And there it was. Hamilton said that if Self could really deliver a point guard, no strings attached, then he had the job. And when Self left the office he called an Oklahoma State senior named Jay Davis, a close friend who had played at his high school, and said: “Hey man, you’ve got to play basketball for Oklahoma State this year.”
Davis had been a very good high school player, but he was happy with his college life — happy as the best fraternity basketball player at the school. He had absolutely no interest at all in playing organized ball and getting yelled at and all that. He said: “No way.”
And Self said: “Um, no, you don’t understand. You have to play. I won’t get the job unless you play. So, you’re playing.”
So, Jay Davis played basketball for the 1986-87 Oklahoma State Cowboys. The team was 8-20 and lousy (“Well, what do you expect, we had a walk-on as our starting point guard,” Self says), but you can still look it up: Davis led the team in assists, steals and fouls. Self was an assistant coach at Oklahoma State for five more years and was there for the rebirth of Oklahoma State basketball.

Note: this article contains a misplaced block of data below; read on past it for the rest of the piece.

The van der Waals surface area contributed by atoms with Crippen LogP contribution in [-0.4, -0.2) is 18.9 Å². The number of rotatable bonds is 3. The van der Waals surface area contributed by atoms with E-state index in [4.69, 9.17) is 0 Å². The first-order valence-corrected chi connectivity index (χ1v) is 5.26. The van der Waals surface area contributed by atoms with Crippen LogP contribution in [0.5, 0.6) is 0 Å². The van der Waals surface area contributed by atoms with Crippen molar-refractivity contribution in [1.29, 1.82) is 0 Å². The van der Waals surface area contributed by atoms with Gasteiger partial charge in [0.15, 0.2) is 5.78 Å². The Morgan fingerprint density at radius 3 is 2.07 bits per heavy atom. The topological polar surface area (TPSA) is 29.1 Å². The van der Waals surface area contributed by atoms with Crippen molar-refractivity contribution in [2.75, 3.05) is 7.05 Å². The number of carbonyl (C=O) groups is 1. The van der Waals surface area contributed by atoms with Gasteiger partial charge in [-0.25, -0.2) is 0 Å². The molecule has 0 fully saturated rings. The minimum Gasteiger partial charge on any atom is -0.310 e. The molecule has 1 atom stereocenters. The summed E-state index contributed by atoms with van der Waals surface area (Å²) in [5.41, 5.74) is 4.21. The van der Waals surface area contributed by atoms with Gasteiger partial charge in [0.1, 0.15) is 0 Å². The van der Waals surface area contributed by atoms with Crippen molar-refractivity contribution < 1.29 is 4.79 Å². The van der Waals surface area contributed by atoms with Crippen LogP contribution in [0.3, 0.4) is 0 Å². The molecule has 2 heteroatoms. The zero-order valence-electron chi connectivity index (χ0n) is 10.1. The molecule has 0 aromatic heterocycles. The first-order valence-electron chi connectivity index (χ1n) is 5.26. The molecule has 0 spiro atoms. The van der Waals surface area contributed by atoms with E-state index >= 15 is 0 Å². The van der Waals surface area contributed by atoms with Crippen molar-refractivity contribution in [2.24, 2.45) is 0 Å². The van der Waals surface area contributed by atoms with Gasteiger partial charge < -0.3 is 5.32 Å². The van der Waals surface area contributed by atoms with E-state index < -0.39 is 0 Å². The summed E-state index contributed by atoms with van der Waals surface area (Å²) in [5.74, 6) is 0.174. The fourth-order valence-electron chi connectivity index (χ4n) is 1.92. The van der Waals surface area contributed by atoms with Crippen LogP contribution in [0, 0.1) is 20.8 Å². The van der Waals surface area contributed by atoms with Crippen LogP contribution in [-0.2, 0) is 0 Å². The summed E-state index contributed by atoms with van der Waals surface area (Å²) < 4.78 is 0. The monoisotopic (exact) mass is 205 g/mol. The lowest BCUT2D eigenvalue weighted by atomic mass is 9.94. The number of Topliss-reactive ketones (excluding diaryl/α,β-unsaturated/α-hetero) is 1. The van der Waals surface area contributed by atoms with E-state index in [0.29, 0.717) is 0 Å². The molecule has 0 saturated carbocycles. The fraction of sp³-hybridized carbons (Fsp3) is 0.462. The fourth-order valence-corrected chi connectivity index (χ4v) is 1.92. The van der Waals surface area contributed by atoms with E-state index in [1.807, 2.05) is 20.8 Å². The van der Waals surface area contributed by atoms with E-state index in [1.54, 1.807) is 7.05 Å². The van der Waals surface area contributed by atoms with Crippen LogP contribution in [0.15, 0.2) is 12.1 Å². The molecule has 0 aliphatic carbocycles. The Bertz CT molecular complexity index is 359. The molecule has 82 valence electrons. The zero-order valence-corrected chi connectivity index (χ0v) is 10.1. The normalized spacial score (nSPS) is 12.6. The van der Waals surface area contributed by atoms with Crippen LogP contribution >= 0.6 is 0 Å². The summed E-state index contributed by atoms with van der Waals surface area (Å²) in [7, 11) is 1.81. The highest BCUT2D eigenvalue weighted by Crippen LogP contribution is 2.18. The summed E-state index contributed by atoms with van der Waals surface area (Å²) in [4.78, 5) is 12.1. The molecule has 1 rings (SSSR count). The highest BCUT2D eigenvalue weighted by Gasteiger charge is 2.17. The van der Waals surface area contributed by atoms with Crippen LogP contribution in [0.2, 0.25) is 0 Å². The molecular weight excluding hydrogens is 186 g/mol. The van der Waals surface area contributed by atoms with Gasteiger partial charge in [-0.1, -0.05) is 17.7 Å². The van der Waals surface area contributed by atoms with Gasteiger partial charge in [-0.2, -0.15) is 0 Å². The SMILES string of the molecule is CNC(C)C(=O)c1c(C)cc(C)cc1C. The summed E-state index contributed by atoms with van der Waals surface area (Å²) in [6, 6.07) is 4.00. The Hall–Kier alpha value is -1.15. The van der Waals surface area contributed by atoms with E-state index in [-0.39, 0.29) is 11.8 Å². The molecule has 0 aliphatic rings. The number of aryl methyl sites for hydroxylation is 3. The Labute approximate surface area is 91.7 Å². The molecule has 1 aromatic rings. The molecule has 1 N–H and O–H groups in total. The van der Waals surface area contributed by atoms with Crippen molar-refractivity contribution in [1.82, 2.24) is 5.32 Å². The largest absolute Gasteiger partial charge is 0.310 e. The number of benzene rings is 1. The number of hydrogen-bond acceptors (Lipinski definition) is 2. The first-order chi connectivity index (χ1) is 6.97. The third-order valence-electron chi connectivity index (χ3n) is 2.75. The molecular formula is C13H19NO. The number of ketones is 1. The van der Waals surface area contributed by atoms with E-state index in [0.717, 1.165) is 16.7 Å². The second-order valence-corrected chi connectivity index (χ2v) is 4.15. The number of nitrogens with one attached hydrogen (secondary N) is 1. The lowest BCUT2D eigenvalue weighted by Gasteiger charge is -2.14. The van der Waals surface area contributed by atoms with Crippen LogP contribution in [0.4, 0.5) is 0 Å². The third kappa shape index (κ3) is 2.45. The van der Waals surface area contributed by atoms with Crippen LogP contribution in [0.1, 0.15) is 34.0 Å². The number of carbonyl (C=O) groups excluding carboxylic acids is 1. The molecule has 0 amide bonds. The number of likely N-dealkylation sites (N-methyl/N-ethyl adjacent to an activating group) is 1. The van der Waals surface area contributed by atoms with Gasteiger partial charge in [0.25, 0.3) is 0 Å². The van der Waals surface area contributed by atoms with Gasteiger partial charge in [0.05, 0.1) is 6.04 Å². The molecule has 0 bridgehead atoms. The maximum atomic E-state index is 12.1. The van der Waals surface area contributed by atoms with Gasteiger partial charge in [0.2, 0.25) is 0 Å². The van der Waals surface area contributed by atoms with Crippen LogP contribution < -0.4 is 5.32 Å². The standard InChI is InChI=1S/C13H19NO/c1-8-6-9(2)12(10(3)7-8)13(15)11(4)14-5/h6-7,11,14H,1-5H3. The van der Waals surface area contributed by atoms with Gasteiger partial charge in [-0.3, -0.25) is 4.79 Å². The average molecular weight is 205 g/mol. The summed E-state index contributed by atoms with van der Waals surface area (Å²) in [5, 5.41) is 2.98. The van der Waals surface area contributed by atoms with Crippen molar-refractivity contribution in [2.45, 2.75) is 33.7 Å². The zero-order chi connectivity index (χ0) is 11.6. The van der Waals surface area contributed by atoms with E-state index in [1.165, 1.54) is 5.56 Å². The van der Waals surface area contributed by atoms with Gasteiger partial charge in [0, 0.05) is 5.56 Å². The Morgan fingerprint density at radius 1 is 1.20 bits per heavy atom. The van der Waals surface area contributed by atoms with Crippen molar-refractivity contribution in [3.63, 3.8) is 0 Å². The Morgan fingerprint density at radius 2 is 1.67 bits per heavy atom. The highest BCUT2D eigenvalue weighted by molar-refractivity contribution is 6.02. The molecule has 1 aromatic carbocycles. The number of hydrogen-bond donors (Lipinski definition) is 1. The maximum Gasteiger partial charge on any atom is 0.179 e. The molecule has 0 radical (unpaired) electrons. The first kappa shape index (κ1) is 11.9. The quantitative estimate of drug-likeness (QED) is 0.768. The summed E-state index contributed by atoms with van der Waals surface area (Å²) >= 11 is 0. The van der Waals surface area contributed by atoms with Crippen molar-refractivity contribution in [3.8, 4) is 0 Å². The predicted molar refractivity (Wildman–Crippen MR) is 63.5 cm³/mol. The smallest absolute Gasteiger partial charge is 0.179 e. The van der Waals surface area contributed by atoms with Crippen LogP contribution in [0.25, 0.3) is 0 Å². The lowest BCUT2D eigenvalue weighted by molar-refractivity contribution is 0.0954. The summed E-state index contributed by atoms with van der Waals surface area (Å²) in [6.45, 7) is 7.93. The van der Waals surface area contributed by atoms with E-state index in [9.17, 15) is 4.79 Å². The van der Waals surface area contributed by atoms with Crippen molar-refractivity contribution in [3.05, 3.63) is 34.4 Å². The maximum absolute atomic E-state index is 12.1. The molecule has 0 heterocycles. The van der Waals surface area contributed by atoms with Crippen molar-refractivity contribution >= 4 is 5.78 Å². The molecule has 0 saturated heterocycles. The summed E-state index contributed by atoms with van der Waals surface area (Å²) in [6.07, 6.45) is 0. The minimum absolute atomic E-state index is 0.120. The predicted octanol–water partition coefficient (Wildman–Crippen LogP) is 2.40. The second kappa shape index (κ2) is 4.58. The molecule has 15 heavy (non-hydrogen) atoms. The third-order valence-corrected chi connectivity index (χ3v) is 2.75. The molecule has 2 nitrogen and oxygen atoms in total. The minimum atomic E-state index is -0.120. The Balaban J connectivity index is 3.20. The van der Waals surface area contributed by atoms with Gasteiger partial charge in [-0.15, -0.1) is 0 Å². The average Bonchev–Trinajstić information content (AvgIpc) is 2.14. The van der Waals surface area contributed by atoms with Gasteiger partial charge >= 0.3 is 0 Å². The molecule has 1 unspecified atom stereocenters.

I can’t help but think of 1982 KU Law grad Mike Seck of Fisher Patterson Sayler and Smith when I read this story. At our invitation, Mike spoke to a group of 2Ls and 3Ls in August 2009 about interviewing for a legal job.

Mike stressed that too often interviewees’ responses are indistinguishable from one another. “I’m an excellent writer.” “I’m a people person.” “I’m a perfect fit here.” “I’ll work hard.”

He commented that his firm values candidates who understand the business model of a law firm and who can, in concrete terms, explain how they can contribute to the bottom line.

He meant that instead of saying that you’re a hard worker, explain through concrete examples how you’ve worked hard in the past and — this was the key — specifically how that work ethic will translate to the law firm setting. In other words, the legal job equivalent of explaining how you’ll deliver a starting point guard to your employer.

In this tough legal market, you need to pick up inspiration from any source you can. It’s hokey, but keep working hard, apply the Bill Self principles, and soon you’ll achieve your One Shining Moment.

Note: Although this posting was written before Saturday’s second-round loss, I still hope you can gain inspiration from the video montage capturing the excitement of KU’s 2008 title run. The video is, of course, Northern Iowa free.

Todd Rogers, assistant dean for career services